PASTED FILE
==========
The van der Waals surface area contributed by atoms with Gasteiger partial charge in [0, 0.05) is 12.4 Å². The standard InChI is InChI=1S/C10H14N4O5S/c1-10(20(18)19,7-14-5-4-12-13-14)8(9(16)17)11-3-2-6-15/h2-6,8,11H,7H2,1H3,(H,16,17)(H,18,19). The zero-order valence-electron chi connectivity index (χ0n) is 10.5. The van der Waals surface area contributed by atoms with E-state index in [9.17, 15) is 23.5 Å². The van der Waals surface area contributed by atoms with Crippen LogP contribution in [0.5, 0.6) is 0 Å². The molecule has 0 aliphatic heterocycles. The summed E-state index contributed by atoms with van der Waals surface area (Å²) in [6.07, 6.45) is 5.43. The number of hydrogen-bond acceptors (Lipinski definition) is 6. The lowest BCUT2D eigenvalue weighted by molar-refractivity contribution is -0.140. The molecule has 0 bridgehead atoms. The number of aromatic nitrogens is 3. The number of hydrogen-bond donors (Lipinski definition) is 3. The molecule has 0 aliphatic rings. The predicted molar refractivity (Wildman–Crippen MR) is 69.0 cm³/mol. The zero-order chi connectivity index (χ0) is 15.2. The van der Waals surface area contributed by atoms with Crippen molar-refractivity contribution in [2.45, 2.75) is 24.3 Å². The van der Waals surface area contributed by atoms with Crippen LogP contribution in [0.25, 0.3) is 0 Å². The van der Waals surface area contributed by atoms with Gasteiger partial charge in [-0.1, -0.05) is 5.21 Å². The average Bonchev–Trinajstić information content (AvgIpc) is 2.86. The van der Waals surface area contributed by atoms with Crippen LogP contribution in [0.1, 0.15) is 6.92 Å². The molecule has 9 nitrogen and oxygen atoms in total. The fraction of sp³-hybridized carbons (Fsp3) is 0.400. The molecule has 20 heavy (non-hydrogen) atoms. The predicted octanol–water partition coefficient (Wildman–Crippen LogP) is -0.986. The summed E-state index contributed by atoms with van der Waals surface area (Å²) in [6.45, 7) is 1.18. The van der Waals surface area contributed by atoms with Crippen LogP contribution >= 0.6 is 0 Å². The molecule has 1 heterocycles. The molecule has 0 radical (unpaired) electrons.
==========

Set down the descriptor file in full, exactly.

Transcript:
The van der Waals surface area contributed by atoms with Gasteiger partial charge in [0, 0.05) is 12.4 Å². The standard InChI is InChI=1S/C10H14N4O5S/c1-10(20(18)19,7-14-5-4-12-13-14)8(9(16)17)11-3-2-6-15/h2-6,8,11H,7H2,1H3,(H,16,17)(H,18,19). The zero-order valence-electron chi connectivity index (χ0n) is 10.5. The van der Waals surface area contributed by atoms with E-state index in [9.17, 15) is 23.5 Å². The van der Waals surface area contributed by atoms with Crippen LogP contribution in [0.5, 0.6) is 0 Å². The molecule has 0 aliphatic heterocycles. The summed E-state index contributed by atoms with van der Waals surface area (Å²) in [6.07, 6.45) is 5.43. The number of hydrogen-bond acceptors (Lipinski definition) is 6. The lowest BCUT2D eigenvalue weighted by molar-refractivity contribution is -0.140. The molecule has 0 bridgehead atoms. The number of aromatic nitrogens is 3. The number of hydrogen-bond donors (Lipinski definition) is 3. The molecule has 0 aliphatic rings. The predicted molar refractivity (Wildman–Crippen MR) is 69.0 cm³/mol. The zero-order chi connectivity index (χ0) is 15.2. The van der Waals surface area contributed by atoms with Crippen molar-refractivity contribution in [2.45, 2.75) is 24.3 Å². The van der Waals surface area contributed by atoms with Crippen LogP contribution in [0.25, 0.3) is 0 Å². The van der Waals surface area contributed by atoms with Gasteiger partial charge in [-0.1, -0.05) is 5.21 Å². The average Bonchev–Trinajstić information content (AvgIpc) is 2.86. The van der Waals surface area contributed by atoms with Crippen LogP contribution in [0.1, 0.15) is 6.92 Å². The molecule has 9 nitrogen and oxygen atoms in total. The fraction of sp³-hybridized carbons (Fsp3) is 0.400. The molecule has 20 heavy (non-hydrogen) atoms. The predicted octanol–water partition coefficient (Wildman–Crippen LogP) is -0.986. The summed E-state index contributed by atoms with van der Waals surface area (Å²) in [6.45, 7) is 1.18. The van der Waals surface area contributed by atoms with Crippen LogP contribution >= 0.6 is 0 Å². The molecule has 1 heterocycles. The molecule has 0 radical (unpaired) electrons.